PHNOM PENH/SIEM REAP — On a recent afternoon, on the third floor of a 1950s building in Phnom Penh’s old riverside center, artist Morn Chear was showing visitors around an exhibit of his work.
After a while, he turned to a 2020 piece titled “Metamorphosis: Rainbow,” which symbolizes a profound change in his life. The gentle image with black-and-white contours shows a young man without forearms. From his backside rise two giant colorful butterfly wings while a bright yellow sun shines overhead. He appears ready to fly off.
“I treat myself as a butterfly egg, which couldn’t get out” until realizing his artistic talents, Morn Chear said.
“Now that I arrive here at this point of my life, my wings represent my new path in art,” he told VOA Khmer, adding that his art had removed discrimination against him and “changed my livelihood from being disabled [to work] to being able to improve my family income and well-being.”
During the recent exhibit, Morn Chear, 31, was visibly enjoying his first chance to show his work after COVID 19-restrictions were relaxed. Much of the last two years he spent working in a tiny atelier he rented next to his Siem Reap home.
His main technique involves first making a drawing and then cutting the image into a woodblock that is used to print a classic black-and-white image, to which he sometimes adds bright color paints. It’s laborious and takes up to two weeks to finish, but he is aided by his wife, Phun Thou, 39.
With initial help of his mentor, Open Studio founder Lauren Iida, Morn Chear discovered his love for the technique and he has now produced more than 60 artworks. They depict personal experiences and rural themes, such as Cambodian folktales, as well as social issues like environmental degradation and domestic violence from the perspective of rural communities.
His works have been exhibited internationally and a current exhibit, called “Tomorrow is a new day,” is being held at Denver’s McNichols Civic Center Building.
From tragedy to triumph
Morn Chear’s path to the discovery of his talents and artistic success was long and difficult, however.
Born in a poor family with six children in the small village of Trapaing Chap, near the port town of Kampot, he had few chances to gain schooling or artistic training, and dropped out of school at 13 to help the family’s make ends meet.
“As I remember when I was a young cowboy, I liked picking up a wooden stick to draw on the soil by the riverbank. I didn’t realize or dream of being an artist back then,” he said.
In his teens, he mostly worked as a construction laborer, until one day, in 2010, he had a terrible work accident.
An electric shock caused him to lose both his forearms, leading to excruciating pain and long recovery, followed by deep depression that lasted for years. As the then 21-year-old struggled to find out a way forward in a society where manual labor is often the only way to earn a living, and where disability can be socially stigmatizing.
“I felt very resentful. I thought I couldn’t do anything. Sometimes I thought of ending my life,” he said. “I didn’t feel like participating in any celebration in my village, including visiting a [Buddhist] pagoda or going to the market. […] I felt embarrassed and insecure when many people looked at me whenever I was in a public place.”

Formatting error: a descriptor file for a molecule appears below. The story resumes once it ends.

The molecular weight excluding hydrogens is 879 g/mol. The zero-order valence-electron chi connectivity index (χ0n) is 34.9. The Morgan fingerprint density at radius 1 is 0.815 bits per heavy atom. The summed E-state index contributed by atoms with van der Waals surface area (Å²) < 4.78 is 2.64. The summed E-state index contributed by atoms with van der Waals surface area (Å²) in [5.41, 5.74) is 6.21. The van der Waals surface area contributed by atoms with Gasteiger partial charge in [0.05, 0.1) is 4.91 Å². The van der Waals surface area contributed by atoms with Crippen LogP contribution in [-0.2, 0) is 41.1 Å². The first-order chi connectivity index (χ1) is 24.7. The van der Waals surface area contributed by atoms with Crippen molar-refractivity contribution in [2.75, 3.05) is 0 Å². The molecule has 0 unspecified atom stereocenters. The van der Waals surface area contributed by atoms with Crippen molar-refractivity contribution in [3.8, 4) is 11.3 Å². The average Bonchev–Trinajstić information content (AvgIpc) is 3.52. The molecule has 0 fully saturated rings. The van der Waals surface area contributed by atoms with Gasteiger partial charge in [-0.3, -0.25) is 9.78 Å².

Morn Chear’s family and relatives tried to cheer him up, and his uncle gave him his first job after the accident, asking him to herd his flock of ducks. This lifted his sorrows and he could earn about $70 per month. It required him to move around and camp overnight to ensure the ducks’ access to water and food, but it was a major step in improving his mental well-being.
He has depicted this time in his life in another cherished, black-and-white print block image from 2019.
In 2017, his mother called him to urge him to join a program in Kampot that was being organized by a charity called Epic Arts, which seeks to empower people living with disability through art.
He had doubts about joining, but enrolled anyway into their two-year program and flourished.
“Joining Epic Arts makes me want to live. I started to feel I wasn’t alone. Unlike when I was in the village, it was only me who lived with disabilities. [In the program] I saw some people who are more struggling than me. It motivated me to want to live my life and work harder until today.”
He graduated in 2019 and met Phun Thou, 39, a contemporary dancer and staff at Epic Arts, who he married in 2019.
‘He works really hard’
His artistic talent emerged around 2017 when met American-Japanese artist Lauren Iida. She had opened her Kampot home to provide support and working space for local emerging artists, an initiative that later developed into Open Studio Cambodia, which also helps sell the art works.
When Morn Chear first came, “He was doing a lot of singing and dancing, and some drawing, but he never tried block-print before, so I taught him how to do that,” Iida told VOA Khmer in online interview from Seattle, the United States.
She explained his success through his talent and personality. “He’s very positive… he always says: ‘I don’t know if I can do that, but I want to try.’”
“He works really hard to just be a person in the world. Because of his disability, everything is very slow and very difficult for him to do a normal thing that is just really easy for other people. He really is so dedicated,” Iida added.